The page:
The past decade has seen declining bee populations across the country for reasons that are still not fully understood. At the same time, Effingham County has seen a significant population boom that has been accompanied by development and habitat loss.
Master gardeners Mick and Rosemary Sims, along with Elizabeth Lewis, have initiated a project at Lost Plantation Golf Course to not only provide respite for pollinator species such as bees, butterflies and hummingbirds, but also beautifies the landscape with native flowering plants.
Funding for the project was awarded earlier this year through a grant from the Coastal Wildscapes organization out of Darien. The project was approved to proceed at the City of Rincon-maintained Lost Plantation Golf Course during the city council meeting on Sept. 25.
City Council members enthusiastically welcomed the group's initiative and passion to give back to the community through their service work.
The project, which will utilize more than 30 different plant species native to southeast Georgia, is sourcing most of it’s plant material locally from the Southern Native Plantings nursery out of Newington. The spotted bee balm, native azaleas and black-eyed susans, among others, are plenty attractive in their own right, but it’s their ability to provide a range of different colors throughout the year that will help to reverse the decline of honey bees and monarch butterflies by providing plentiful habitat for a variety of critical pollinator species. The fact that the plants are native to the region means that they are particularly well adapted to the insect and disease pressure that many non-native plants succumb to when introduced to the area. This ability of the plants to thrive in the south east means that pesticides and fungicides will likely not be needed.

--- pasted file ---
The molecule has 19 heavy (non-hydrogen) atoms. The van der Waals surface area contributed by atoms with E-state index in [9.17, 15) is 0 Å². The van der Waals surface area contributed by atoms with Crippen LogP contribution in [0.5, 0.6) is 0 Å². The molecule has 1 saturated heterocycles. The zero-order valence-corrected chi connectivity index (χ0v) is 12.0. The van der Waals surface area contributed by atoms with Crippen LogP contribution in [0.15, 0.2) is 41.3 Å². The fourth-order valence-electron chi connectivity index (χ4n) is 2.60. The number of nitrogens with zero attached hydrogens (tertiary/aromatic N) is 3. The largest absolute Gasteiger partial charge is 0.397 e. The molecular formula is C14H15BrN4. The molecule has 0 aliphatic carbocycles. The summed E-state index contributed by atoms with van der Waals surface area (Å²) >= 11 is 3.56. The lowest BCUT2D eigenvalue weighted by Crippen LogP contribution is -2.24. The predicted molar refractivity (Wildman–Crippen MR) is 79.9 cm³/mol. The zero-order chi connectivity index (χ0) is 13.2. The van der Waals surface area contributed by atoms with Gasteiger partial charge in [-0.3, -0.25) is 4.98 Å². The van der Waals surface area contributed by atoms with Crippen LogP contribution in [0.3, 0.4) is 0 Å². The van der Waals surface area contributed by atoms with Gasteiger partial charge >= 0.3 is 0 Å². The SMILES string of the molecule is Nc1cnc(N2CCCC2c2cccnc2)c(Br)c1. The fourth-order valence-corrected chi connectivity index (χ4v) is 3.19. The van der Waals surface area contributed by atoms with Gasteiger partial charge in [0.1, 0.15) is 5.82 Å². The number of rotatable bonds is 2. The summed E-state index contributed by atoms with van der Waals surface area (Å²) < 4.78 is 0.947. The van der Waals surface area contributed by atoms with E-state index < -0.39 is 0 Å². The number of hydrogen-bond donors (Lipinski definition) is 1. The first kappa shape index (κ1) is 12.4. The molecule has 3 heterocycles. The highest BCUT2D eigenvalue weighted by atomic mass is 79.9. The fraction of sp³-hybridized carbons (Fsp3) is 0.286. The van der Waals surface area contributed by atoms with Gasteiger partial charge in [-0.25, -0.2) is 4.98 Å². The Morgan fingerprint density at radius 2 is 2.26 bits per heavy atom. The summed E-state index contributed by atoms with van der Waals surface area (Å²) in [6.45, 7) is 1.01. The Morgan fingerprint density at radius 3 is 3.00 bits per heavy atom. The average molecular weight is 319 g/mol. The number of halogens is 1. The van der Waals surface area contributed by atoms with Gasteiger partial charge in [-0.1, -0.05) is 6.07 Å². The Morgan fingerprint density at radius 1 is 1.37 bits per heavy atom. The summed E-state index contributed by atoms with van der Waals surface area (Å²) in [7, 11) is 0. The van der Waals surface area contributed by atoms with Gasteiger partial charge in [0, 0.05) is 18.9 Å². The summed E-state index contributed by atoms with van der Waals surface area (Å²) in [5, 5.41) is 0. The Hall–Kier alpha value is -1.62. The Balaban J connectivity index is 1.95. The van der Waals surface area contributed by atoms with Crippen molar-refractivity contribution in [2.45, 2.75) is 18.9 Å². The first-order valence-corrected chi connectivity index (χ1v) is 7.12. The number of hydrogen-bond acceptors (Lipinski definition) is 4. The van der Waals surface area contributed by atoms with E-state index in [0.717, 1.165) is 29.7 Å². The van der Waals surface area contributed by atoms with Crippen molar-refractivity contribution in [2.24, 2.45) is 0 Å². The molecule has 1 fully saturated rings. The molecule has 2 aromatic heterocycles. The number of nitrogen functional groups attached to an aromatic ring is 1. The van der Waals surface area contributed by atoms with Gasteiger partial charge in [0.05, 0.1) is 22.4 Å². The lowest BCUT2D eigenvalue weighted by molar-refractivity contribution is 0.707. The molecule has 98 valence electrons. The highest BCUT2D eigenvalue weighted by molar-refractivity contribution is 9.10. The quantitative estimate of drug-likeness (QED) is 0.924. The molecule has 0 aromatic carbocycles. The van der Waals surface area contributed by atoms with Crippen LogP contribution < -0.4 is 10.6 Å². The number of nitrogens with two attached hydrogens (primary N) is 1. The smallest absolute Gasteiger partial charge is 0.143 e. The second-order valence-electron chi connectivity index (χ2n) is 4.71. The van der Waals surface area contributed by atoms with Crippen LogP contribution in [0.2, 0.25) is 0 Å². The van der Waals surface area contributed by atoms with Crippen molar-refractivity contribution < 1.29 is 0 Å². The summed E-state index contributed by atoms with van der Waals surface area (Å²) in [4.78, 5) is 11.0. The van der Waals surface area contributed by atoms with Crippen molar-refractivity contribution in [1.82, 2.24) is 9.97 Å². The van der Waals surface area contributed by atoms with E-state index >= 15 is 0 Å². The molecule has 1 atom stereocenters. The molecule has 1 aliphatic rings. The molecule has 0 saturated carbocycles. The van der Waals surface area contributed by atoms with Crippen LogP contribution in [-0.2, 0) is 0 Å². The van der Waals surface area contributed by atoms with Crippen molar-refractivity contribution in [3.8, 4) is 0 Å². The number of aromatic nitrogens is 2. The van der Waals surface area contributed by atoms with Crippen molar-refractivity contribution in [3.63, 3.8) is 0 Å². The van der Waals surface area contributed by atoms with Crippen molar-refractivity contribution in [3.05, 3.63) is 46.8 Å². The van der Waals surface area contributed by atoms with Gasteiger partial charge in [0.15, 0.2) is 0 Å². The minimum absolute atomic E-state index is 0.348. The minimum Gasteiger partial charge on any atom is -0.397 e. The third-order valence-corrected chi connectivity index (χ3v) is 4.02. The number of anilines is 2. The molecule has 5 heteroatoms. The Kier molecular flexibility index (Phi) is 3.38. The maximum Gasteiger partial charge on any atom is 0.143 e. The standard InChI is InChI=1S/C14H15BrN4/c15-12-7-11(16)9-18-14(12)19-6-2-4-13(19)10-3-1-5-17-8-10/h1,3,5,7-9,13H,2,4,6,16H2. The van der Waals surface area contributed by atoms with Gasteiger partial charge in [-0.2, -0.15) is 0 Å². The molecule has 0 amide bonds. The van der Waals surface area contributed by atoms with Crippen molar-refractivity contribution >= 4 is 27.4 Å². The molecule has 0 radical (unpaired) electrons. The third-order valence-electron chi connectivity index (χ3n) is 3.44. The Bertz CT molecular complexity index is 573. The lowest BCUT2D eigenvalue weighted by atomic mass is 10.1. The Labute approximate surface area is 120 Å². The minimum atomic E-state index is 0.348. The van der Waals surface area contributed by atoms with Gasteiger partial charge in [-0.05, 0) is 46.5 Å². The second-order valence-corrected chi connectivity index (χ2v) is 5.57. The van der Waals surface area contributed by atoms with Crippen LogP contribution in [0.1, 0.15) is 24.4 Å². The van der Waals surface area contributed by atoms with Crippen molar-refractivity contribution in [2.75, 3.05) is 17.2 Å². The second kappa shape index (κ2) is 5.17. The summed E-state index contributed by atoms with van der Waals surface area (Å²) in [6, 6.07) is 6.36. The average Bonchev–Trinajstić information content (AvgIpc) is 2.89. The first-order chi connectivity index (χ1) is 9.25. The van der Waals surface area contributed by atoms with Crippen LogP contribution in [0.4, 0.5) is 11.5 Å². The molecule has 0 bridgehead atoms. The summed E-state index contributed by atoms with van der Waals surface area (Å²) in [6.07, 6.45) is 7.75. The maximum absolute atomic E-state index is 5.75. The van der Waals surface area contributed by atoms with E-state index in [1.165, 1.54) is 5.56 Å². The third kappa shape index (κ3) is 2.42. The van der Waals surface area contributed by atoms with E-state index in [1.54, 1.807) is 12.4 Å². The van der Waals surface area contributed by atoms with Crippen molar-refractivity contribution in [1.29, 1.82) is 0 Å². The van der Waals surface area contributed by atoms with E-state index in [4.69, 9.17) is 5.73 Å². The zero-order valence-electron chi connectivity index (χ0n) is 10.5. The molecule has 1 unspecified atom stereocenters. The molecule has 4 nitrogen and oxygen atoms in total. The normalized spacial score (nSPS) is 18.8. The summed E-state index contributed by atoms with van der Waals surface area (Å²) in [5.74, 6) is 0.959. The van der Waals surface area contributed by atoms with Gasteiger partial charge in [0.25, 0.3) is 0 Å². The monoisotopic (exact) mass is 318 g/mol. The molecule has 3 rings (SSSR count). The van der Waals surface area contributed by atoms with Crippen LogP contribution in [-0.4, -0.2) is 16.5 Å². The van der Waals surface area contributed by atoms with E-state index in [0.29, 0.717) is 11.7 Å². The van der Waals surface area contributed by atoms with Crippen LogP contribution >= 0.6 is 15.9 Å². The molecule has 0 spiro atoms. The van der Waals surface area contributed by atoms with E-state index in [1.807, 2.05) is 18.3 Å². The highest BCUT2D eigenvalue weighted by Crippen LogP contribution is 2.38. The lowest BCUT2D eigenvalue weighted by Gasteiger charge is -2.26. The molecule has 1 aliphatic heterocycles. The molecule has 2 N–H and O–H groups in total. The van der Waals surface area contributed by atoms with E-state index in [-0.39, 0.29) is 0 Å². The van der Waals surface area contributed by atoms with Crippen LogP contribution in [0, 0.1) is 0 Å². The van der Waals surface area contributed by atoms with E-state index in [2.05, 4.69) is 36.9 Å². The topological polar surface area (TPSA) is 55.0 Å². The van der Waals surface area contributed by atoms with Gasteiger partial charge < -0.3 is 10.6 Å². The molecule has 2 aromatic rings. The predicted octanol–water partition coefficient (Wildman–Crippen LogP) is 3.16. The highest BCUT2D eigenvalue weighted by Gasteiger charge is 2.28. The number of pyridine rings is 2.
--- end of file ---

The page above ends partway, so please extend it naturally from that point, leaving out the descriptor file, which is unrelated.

The site is located directly across Clubhouse Drive from the clubhouse and in front of the pond and pump house. While the team is obviously passionate about the plantings, habitat creation and community service, the larger ambition of the work is to educate and generate interest throughout the county in pollinators and their natural habitat. By this time next year the site should be blooming well and the hope will be that others will gain inspiration to utilize these and other low maintenance, native, and beautiful plants in their own landscapes.